Selling out schools - How Democrats & Republicans are bailing on the “great equalizer”
1. Unequal Funding Formulas
As a 2011 U.S. Department of Education report documented, “many high-poverty schools receive less than their fair share of state and local funding” leaving “students in high-poverty schools with fewer resources than schools attended by their wealthier peers.” This inequity is further exacerbated by local property-tax-based education funding formulas that often generate far more resources for wealthy high-property-value school districts than for destitute low-property-value enclaves. Inequality also intensified by devious new taxpayer-subsidized scholarship programs that, according to the New York Times, “have been twisted to benefit private schools at the expense of the neediest children” in traditional public schools.
2. Vouchers & Charter Schools
Stanford University’s landmark study of charters found that while “17 percent of charter schools reported academic gains that were significantly better than traditional public schools, 37 percent of charter schools showed gains that were worse than their traditional public school counterparts” — meaning that, in total, charters actually harm overall student achievement (those results were corroborated by the Education Department’s National Center on Education Statistics). Likewise, data from the nation’s largest voucher system prove that voucher-subsidized students do not systemically outperform students in traditional public school systems.
3. Fee-Based Public Schools
In Kansas, for instance, one school district has created a $90 across-the-board “participation fee” for all students in order to fund extracurricular activities. In Maryland, it’s special fees for Advanced Placement biology courses. And perhaps worst of all, in Colorado’s largest school district, administrators are throwing kids off school buses until their parents pay a stiff transportation fee.
The move to such regressive fees has been prompted by the conservative movement’s success in draining government of revenues; anti-tax politicians unwilling to embrace new levies; and communities refusing to embrace measures to make up for budget shortfalls. Left without resources, local school administrators have thus resorted to fees. As one Maryland school official put it: “The reality is that the money has to come from somewhere.”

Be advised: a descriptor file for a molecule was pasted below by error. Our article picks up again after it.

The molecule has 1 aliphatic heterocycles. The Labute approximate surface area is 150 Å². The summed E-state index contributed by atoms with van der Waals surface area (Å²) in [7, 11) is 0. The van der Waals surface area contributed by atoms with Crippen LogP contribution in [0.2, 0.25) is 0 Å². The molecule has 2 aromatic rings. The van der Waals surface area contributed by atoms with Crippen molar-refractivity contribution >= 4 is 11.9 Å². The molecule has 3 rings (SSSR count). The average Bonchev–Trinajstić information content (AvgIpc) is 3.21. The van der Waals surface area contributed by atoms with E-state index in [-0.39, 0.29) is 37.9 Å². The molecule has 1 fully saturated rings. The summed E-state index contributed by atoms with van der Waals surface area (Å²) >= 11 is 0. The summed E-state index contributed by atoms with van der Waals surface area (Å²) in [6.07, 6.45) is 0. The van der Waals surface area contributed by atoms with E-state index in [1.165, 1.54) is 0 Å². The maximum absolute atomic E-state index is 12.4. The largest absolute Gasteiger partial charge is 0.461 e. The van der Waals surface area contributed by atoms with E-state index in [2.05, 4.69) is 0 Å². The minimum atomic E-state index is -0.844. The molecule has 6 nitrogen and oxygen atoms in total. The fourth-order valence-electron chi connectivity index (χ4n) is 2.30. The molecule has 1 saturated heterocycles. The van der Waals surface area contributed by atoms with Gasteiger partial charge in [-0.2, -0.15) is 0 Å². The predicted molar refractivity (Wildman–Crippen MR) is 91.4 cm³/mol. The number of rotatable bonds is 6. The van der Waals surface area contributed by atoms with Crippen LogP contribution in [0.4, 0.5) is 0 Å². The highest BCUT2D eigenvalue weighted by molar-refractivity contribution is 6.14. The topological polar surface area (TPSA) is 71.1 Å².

4. Higher Education Tuition Increases
For much the same reason K-12 school administrators are moving their schools to fee-based models, public universities have been jacking up tuition rates at a pace that far outstrips inflation. In just the last year, for example, tuition at these institutions rose a whopping 8.3 percent as universities sought to make up for legislatures’ huge reductions in higher education funding.
At the same time, the New York Times reports that both private and public college scholarships have been cut. Additionally, as both Mitt Romney’s Wall Street-centric student loan initiative and Rep. Paul Ryan’s budget prove, federal loans and grants would only become more anemic in a Republican-dominated Washington.
The aggregate result of all this is to make access to higher education even more driven by economic privilege than it has been in the past. If your parents are wealthy and can pay ever higher tuition, you will have access to higher education, which gives you a better chance of higher wages. But if your parents aren’t wealthy and therefore can’t follow Mitt Romney’s request to lend you money, you either can’t go to college and will miss out on those opportunities for career advancement, or you are forced to assume crushing student debt (No doubt, free college in other industrialized nations is a big part of why those other nations have higher rates of social mobility and lower rates of economic inequality than the United States).
5. Differential Tuition Rates based on Major
In 21st century America, math, science and business majors often make more money in the job market than their peers in other majors. In that sense, majoring in such subjects can be a means of moving up the economic ladder.
Unfortunately, more and more public universities are instituting regressive fees on those students who want to pursue those majors. As USA Today recently reported:
A growing number of public universities are charging higher tuition for math, science and business programs…
More than 140 public universities now use “differential tuition” plans, up 19% since 2006, according to research from Cornell’s Higher Education Research Institute. That number is increasing as states cut higher-education spending and schools try to pay for expensive technical programs.
A reminder: The People’s Record virtual book club on Education & Capitalism will begin on June 2.